A TALK WITH ONE OF THE UNEMPLOYED.
I-TO THE EDITOR OF THE " SPECTATOR."1
SIR,—I have written down, almost in the words in which they were told me, some of the experiences of a man with whom within the last few days chance has brought me in contact. There is nothing sensational about them ; but they are not without significance, especially as showing that the distress has reached beyond the residuum.
I was asked for help by the man of whom I speak last Wed- nesday afternoon. I may explain that my house stands near one of the great roads, and that we thus see a considerable number both of the genuine non-working tramps, and of the honest fellows who are by no means to be confounded with them, the migratory labourers. Various circumstances, over and above the clerical white tie which makes the wearer the mark for all kinds of applicants, have given me some experience in this matter ; and it struck me that there was something genuine in the man's account of himself. Anyhow, our conversation ended in my offering him a day's work in my garden. At the same time, I gave him a very small sum for his present needs. (This I have found to be a moderately cheap way of getting rid of impostors. To refuse help indiscriminately, or merely to refer an applicant to the workhouse, has always seemed to me, and seems more than ever now, in these days of undoubted distress, an uu- Christian act.) The man presented himself at the appointed time, and has been employed by me since, showing himself an excellent workman. I have taken down his story :— "I was born in Liverpool. My parents were Irish. [He speaks with a very strong brogue.] I am somewhere about forty-three [he seemed very uncertain about his age], and have been married, but my wife is dead. I have woi ked on railways and reservoirs and waterworks for the last seventeen years. Before that I was engaged in chemical and iron works at St. Helen's and other places. The last railway work that I was engaged upon was near Folkestone. After that I went harvest- ing; and after harvest I went round with a threshing-machine for two months. I have been three months without work. No, Sir, I never have been out of work so long before, never anything like it. I may have been out for seven days, or perhaps fourteen, not more. [I asked him whether there were many others in the same way.: I have never seen anything like so bad. And there are men twenty years older than me who would tell you the same. Why, Sir, I would bet five pounds to a shilling if I had it, that in this little place [a town some ten miles from London, of about 4,000 inhabitants] there are fifty or sixty men at the corners looking for something to do. At the 'Green Dragon' [this is the lodging-house where he sleeps] there are sixty men and women who are out of work. One of them is a bricklayer. He comes from Gloucester, and went all through Wales, and round by the coast, through Eastbourne, Hastings, and that way, and could not find a day's work ; and he is a good workman, too, I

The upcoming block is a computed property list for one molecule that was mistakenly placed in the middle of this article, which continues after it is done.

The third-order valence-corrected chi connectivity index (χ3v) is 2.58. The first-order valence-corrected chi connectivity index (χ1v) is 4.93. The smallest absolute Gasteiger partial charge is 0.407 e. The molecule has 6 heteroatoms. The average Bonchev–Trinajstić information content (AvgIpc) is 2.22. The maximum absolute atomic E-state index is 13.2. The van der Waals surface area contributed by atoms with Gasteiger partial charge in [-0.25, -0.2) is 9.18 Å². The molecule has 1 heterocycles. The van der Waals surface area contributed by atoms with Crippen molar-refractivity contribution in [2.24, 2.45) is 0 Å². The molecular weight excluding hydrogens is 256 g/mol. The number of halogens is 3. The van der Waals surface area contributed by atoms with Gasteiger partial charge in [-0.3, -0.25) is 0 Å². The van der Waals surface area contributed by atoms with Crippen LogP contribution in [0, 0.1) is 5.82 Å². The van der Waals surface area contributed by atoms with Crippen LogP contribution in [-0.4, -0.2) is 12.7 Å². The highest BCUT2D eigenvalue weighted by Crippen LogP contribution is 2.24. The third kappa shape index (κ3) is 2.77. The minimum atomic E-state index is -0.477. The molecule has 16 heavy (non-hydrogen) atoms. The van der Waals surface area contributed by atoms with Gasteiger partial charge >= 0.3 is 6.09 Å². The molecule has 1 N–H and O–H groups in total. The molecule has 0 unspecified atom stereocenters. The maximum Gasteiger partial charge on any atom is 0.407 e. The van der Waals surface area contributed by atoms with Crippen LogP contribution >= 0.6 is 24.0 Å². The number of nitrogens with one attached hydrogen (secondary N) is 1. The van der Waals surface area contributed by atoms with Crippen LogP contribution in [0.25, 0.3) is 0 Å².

should judge. In St. Alban's Chambers, in Kent Street, in the Borough, there were four hundred men unemployed. Several farmers, when I asked them for a day's work, told me, We have got work in plenty, but where is the money to come from ? ' That is bad hearing for a poor man, Sir !
'There are some men who won't do any hard work, but there are many who would go up to their necks in a sewer, as I would, if they could get anything to do. I have often lain out [during the last three months, it must be remembered] ; I have often been all day without a mouthful, and lain out hungry, too. I have never been to the workhouse. They keep a man there all the next day for his night's lodging ; and how is he to find work ? I have never begged before the last few weeks ; I sold my waistcoat before I would do it. But stop, Sir. I have been helped before ; when I have been out of work, my mates have helped me with a shilling or two, just as I have helped them in the same way. [I asked him at this point whether he had ever saved any money.] No, Sir, I never have saved anything. I might have done it, if I had been minded. Sometimes I have earned as much as two pounds by the week. But then, it hasn't been regular, Sir. There would come a wet day, some- times a good many of them; and we had to pay for our lodging and food all the same as if the pay was coming in. No one, Sir, has offerel me work like you have done."
I may briefly observe on this last statement that it is a pity such offers are not more common. Work can be made, at all events by any one who has a garden. Nor is there any more effectual way of contributing to the "fund for the unemployed" than this. Dwellers in the town can hardly follow it; but those who can, know that every farthing they can afford goes in the right way, and get something at least of a quid pro quo besides.